The Maluku Channel is a major opening of the eastern Indonesian Seas to the western Pacific Ocean, the upper-ocean currents of which have rarely been observed historically. During December 2012–November 2016, long time series of the upper Maluku Channel transport are measured successfully for the first time using subsurface oceanic moorings. The measurements show significant intraseasonal-to-interannual variability of over 14 Sv (1 Sv ≡ 106 m3 s−1) in the upper 300 m or so, with a mean transport of 1.04–1.31 Sv northward and a significant southward interannual change of over 3.5 Sv in the spring of 2014. Coincident with the interannual transport change is the Mindanao Current, choked at the entrance of the Indonesian Seas, which is significantly different from its climatological retroflection in fall–winter. A high-resolution numerical simulation suggests that the variations of the Maluku Channel currents are associated with the shifting of the Mindanao Current retroflection. It is suggested that the shifting of the Mindanao Current outside the Sulawesi Sea in the spring of 2014 elevates the sea level at the entrance of the Indonesian Seas, which drives the anomalous transport through the Maluku Channel. The results suggest the importance of the western boundary current nonlinearity in driving the transport variability of the Indonesian Throughflow.

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Fan Yang, Qing He, Jianping Huang, Ali Mamtimin, Xinghua Yang, Wen Huo, Chenglong Zhou, Xinchun Liu, Wenshou Wei, Caixia Cui, Minzhong Wang, Hongjun Li, Lianmei Yang, Hongsheng Zhang, Yuzhi Liu, Xinqian Zheng, Honglin Pan, Lili Jin, Han Zou, Libo Zhou, Yongqiang Liu, Jiantao Zhang, Lu Meng, Yu Wang, Xiaolin Qin, Yongjun Yao, Houyong Liu, Fumin Xue, and Wei Zheng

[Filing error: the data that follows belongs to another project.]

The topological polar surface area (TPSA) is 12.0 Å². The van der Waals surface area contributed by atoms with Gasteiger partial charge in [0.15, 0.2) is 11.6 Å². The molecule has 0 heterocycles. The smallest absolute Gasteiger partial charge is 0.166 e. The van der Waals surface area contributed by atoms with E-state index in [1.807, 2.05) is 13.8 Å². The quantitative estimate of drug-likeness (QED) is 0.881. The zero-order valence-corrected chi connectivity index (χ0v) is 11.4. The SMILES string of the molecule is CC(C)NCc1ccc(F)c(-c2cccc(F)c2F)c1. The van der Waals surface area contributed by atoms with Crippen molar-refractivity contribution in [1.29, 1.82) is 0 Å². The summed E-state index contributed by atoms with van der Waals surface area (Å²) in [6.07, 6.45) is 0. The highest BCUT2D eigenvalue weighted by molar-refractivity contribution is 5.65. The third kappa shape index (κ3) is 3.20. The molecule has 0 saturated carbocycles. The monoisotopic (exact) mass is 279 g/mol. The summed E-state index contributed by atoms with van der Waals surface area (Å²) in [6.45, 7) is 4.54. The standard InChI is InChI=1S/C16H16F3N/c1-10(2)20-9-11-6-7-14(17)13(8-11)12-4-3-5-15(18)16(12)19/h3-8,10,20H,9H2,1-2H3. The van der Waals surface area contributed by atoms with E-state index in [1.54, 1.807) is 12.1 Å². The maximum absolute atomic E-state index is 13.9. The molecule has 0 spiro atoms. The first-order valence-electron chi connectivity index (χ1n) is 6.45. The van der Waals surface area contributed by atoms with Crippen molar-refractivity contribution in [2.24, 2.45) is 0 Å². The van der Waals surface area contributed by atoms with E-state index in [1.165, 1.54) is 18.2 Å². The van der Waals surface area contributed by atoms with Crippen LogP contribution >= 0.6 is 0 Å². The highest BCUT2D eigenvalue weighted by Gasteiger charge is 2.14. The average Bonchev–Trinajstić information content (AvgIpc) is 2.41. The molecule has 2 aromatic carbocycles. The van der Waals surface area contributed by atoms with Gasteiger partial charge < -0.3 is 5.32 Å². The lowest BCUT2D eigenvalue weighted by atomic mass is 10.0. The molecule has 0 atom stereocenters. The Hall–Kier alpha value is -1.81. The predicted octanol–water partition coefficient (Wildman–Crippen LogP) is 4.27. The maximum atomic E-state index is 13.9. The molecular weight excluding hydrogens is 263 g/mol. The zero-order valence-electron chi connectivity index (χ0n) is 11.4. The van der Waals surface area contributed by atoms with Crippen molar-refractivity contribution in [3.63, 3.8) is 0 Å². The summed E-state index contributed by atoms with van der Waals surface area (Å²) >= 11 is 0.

Abstract

As the second-largest shifting sand desert worldwide, the Taklimakan Desert (TD) represents the typical aeolian landforms in arid regions as an important source of global dust aerosols. It directly affects the ecological environment and human health across East Asia. Thus, establishing a comprehensive environment and climate observation network for field research in the TD region is essential to improve our understanding of the desert meteorology and environment, assess its impact, mitigate potential environmental issues, and promote sustainable development. With a nearly 20-yr effort under the extremely harsh conditions of the TD, the Desert Environment and Climate Observation Network (DECON) has been established completely covering the TD region. The core of DECON is the Tazhong station in the hinterland of the TD. Moreover, the network also includes 4 satellite stations located along the edge of the TD for synergistic observations, and 18 automatic weather stations interspersed between them. Thus, DECON marks a new chapter of environmental and meteorological observation capabilities over the TD, including dust storms, dust emission and transport mechanisms, desert land–atmosphere interactions, desert boundary layer structure, ground calibration for remote sensing monitoring, and desert carbon sinks. In addition, DECON promotes cooperation and communication within the research community in the field of desert environments and climate, which promotes a better understanding of the status and role of desert ecosystems. Finally, DECON is expected to provide the basic support necessary for coordinated environmental and meteorological monitoring and mitigation, joint construction of ecologically friendly communities, and sustainable development of central Asia.